About this episode:
Frank Figliuzzi grew up in southern Connecticut, but with his eyes and ears tuned to the nearby New York City media market and to enthralling stories of mob busting FBI agents. Those amazing tales made a big impression on a young Frank. As an 11-year-old, he wrote a letter to a senior FBI special agent, asking how he could one day join their ranks. To this day, he still has the personal reply that he received, encouraging him to pursue that dream.
Back then, the FBI primarily hired attorneys and accountants to become special agents, and so Frank later went to law school, to polish his resume for the FBI. It worked, and in 1987, after graduating from the FBI Academy, Frank was assigned to the Atlanta field office, where he began a career working – among other things – counterintelligence cases.
In counterintelligence work, the FBI tries to identify and neutralize threats from foreign intelligence services that seek to steal our military, economic, and trade secrets. Our adversaries also attempt to recruit US persons and to turn them against our own country. In this episode, Frank describes the vital work he did in counterintelligence, including how his recruitment of a double agent from another country to assist the United States, came to a sudden halt when the FBI and the United States was betrayed by one of its own – Robert Hanssen – a disgraced former FBI special agent now serving a life sentence in a federal prison for espionage. It is a fascinating and disturbing story.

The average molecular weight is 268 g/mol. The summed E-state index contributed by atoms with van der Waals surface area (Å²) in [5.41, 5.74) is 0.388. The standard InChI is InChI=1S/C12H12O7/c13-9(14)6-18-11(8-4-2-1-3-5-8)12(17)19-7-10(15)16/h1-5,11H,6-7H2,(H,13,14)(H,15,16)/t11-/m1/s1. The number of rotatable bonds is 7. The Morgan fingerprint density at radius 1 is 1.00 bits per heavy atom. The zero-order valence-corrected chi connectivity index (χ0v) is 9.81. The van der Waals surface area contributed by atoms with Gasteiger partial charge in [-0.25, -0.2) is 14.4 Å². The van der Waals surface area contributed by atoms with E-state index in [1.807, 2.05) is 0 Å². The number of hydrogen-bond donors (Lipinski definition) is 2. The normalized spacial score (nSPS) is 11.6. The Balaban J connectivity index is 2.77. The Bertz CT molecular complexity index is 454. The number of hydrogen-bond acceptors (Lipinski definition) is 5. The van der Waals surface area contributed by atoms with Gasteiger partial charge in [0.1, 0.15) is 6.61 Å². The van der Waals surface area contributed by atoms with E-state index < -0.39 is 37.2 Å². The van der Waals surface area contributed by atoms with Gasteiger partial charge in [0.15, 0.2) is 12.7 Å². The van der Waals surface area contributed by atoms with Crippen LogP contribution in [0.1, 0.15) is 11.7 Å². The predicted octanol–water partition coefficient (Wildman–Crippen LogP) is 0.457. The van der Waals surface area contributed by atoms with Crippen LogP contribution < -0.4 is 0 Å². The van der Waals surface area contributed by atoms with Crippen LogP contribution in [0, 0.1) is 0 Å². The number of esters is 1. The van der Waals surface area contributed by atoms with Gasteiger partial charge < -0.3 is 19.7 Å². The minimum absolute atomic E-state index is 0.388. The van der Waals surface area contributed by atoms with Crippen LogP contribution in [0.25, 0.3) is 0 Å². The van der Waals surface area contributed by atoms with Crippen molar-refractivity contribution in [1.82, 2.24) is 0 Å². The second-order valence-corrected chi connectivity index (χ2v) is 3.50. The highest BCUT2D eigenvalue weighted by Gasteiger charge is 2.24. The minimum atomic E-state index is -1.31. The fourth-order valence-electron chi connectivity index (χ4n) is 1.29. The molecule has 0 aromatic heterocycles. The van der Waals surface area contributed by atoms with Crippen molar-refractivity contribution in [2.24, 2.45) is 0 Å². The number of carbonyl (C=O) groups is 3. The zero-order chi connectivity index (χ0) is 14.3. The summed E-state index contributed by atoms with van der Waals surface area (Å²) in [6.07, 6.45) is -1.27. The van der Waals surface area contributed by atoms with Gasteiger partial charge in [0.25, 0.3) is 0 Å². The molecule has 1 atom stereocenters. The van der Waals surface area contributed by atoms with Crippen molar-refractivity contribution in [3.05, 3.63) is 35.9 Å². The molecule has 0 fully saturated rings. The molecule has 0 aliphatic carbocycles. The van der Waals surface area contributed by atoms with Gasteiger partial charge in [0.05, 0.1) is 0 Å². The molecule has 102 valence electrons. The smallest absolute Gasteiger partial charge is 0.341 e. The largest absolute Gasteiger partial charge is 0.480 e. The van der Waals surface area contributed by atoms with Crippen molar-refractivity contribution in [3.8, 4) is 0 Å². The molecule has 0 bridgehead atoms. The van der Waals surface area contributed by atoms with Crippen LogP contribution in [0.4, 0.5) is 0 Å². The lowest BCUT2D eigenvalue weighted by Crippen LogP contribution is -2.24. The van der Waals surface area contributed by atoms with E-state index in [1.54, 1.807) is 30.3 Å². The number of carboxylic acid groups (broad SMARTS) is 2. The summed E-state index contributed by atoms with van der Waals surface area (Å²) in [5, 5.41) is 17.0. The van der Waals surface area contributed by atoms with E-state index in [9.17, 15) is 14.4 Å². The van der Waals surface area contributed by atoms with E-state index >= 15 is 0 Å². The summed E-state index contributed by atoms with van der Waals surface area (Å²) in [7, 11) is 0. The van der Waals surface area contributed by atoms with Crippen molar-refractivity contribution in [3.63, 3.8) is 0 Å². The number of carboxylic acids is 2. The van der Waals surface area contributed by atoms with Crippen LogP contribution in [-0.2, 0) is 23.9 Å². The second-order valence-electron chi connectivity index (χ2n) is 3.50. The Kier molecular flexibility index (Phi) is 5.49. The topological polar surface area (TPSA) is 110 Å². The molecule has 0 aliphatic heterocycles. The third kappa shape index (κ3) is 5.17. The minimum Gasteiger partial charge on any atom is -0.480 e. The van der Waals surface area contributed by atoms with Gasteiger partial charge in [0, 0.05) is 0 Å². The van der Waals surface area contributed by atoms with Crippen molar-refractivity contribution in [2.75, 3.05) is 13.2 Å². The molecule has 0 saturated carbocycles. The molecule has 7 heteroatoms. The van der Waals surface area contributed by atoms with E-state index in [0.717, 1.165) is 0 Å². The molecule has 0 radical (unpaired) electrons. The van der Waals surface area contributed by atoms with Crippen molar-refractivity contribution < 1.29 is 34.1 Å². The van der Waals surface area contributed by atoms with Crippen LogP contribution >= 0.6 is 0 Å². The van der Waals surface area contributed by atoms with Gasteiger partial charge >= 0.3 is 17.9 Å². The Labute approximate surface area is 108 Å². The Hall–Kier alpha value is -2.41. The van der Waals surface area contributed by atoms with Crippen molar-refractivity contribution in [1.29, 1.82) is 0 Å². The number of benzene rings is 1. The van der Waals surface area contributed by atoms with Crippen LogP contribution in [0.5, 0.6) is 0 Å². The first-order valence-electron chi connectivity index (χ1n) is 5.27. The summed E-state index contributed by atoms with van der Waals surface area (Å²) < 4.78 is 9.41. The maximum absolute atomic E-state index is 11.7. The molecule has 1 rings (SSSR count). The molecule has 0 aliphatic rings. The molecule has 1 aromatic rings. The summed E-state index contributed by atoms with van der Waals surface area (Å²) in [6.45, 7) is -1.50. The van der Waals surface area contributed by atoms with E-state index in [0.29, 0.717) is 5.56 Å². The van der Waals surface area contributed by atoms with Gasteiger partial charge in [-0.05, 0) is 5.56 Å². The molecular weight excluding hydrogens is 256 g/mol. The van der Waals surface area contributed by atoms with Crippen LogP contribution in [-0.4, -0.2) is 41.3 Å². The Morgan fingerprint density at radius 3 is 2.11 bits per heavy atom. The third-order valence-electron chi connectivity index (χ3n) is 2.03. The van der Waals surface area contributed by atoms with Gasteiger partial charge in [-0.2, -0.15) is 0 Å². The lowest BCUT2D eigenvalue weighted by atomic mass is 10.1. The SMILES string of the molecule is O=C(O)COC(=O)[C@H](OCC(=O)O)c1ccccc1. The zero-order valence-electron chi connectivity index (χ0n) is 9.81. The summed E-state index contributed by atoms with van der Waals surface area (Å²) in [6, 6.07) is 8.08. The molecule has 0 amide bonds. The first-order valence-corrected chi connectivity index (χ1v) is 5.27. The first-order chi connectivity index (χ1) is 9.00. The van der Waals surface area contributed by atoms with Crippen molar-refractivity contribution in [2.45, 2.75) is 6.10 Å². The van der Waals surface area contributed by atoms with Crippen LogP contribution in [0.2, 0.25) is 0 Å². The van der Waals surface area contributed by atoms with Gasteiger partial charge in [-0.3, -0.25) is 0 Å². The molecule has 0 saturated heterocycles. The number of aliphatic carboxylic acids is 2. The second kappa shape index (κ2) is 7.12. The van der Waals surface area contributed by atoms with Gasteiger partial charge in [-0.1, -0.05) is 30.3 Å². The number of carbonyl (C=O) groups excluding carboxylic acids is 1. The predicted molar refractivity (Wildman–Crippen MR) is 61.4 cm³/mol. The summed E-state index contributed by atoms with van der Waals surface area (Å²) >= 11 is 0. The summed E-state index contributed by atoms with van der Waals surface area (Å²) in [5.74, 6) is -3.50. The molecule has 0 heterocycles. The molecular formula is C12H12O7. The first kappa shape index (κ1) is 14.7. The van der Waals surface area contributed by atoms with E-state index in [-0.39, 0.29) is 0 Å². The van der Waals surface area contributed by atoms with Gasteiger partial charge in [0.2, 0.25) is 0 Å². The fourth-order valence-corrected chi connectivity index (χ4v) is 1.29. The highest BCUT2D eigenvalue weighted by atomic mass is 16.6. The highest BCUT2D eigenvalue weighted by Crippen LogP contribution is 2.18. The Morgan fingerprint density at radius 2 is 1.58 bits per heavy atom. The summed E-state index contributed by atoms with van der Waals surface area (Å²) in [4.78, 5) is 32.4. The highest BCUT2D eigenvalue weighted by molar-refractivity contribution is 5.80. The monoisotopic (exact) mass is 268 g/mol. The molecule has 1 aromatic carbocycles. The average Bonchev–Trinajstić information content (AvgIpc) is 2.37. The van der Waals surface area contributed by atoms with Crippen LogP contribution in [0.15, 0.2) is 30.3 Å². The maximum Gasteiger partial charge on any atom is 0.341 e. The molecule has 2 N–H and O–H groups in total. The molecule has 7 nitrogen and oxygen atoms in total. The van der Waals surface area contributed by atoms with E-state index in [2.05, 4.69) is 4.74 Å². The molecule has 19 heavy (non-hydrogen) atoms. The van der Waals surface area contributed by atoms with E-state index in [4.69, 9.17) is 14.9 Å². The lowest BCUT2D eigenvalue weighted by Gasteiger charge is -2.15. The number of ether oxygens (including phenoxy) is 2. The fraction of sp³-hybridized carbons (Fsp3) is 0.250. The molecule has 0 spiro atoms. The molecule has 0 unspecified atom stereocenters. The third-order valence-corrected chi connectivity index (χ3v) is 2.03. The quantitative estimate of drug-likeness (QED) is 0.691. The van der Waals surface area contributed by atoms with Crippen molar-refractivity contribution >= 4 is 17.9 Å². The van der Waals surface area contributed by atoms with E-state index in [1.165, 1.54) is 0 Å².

Frank’s long and distinguished career in the FBI, took him to many different places – San Francisco, Washington, D.C., Cleveland. Among the most challenging posts he held was in the FBI’s Office of Professional Responsibility, where he imposed discipline – including dismissal – on men and women who violated the FBI’s strict code of conduct – decisions that were often agonizingly difficult but necessary to preserve the integrity of the organization.
At the end of his FBI career, Frank ran the Counterintelligence Division of the FBI, and instituted important changes to ensure that intelligence analysts and special agents worked more closely together to protect our nation from relentless foreign adversaries.
Frank was a thoughtful and principled leader and has written eloquently about his time at the FBI and about its core principles – such as compassion, credibility, and consistency – in his new book, The FBI Way.
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Find the transcript here.